If there is a signi­cant change in your circumstances, such as with your relationships, or the birth of a child, the death of a spouse or partner, or death of an executor or bene­ciary, it is best to make a whole new Will. This will make your wishes clear and avoid confusion in the future. Rewriting a Will again for the second time with us, we will be o‑ering at a discounted price. Contact us for further information.

Regular Questions

A Will is a legal document that sets out who you want to get your possessions and property (your ‘estate’) when you die.

To be valid in Malaysia:

  • It must be in writing (not verbal).
  • It must be signed by you and two witnesses, over 18 years of age, who must be present at your signing. It is better if the witnesses are not mentioned in any other part of the Will.
  • It must detail the distribution of your estate to your beneficiaries. These are the people who will get your possessions and property.
  • It should name an executor. This person will be the legal representative responsible for the administration of your estate. Can choose up to 4 Executor’s.
You can make a Will if you are at least 18 years of age (or married), and you have capacity. Capacity means that you can make a Will and you can understand what you are doing in making your Will.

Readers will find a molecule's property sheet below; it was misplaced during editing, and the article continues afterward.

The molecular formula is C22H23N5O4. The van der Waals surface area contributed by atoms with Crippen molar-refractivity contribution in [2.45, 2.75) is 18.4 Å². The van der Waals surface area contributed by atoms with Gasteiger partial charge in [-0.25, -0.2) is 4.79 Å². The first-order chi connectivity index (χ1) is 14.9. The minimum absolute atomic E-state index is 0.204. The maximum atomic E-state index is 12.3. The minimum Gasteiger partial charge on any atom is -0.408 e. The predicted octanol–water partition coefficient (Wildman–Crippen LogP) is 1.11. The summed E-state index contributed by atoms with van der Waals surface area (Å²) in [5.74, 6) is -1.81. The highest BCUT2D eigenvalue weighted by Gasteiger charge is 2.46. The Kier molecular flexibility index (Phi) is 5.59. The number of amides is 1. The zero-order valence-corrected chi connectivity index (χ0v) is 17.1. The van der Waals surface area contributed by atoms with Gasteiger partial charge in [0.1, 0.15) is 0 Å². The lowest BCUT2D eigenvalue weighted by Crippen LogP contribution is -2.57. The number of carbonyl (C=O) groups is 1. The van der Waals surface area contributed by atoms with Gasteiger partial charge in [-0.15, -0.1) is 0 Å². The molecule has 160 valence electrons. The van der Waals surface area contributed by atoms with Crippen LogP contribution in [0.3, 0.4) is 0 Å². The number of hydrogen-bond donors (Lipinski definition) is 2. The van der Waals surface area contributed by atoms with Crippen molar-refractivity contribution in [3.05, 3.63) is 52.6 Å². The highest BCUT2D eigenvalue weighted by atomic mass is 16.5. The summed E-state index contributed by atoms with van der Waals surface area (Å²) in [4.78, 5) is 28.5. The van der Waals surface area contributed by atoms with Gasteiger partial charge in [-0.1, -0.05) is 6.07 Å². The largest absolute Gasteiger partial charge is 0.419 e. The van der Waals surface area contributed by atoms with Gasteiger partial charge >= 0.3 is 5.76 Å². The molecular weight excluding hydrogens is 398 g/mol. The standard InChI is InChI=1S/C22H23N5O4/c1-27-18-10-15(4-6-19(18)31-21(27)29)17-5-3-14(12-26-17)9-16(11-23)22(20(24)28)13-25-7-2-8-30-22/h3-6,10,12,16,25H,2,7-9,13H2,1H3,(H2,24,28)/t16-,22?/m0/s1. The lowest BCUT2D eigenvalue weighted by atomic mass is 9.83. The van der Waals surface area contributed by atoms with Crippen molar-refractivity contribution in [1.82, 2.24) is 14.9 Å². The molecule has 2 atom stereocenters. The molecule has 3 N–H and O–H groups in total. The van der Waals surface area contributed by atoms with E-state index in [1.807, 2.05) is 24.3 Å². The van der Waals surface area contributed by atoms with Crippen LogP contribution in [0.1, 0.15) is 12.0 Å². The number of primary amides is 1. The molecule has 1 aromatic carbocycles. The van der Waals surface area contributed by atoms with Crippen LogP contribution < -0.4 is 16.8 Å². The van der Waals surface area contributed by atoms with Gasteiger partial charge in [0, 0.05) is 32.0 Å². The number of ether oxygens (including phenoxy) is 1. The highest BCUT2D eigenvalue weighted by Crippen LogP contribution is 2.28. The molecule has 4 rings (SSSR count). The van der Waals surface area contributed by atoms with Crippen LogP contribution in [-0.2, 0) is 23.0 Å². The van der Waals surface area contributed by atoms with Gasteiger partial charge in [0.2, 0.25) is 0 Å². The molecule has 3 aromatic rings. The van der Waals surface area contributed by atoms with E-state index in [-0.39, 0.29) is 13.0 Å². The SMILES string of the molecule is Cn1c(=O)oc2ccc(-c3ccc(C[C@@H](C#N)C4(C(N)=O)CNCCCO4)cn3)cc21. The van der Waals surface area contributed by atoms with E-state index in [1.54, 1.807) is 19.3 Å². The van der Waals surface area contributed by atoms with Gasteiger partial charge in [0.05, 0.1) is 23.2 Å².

If you die without a Will it may be more difficult and expensive for your family to deal with your estate. It also means you have no control over what happens to your property. By having a Will, you give legal force to your wishes, making sure that your property and belongings go to the people you choose.

Any joint property automatically passes to the other owner(s). Property in your name only is distributed according to the law of intestacy.

Some examples:

  1. Wife dies leaving a husband and no children. Everything goes to her husband.
  2. Unmarried and childless person dies, leaving both parents alive. The mother and father each get half of the estate.
  3. Husband dies leaving a wife and 2 children. He had a jointly owned house and RM120,000 in the bank in his name only. Joint property (house) goes automatically to surviving owner (wife).
  4. Distibution takes place as below according to Section 6 of the Distribution Act 1958

Your Will should set out how your possessions and property are to be distributed upon your death. It can also cover things like making a Will gives you the opportunity to leave a legacy to charity or cause which is close to your heart, organ and body donation and your preferred funeral arrangements, and express your wishes about who you would like to nominate as guardians for your minor children or children living with a disability.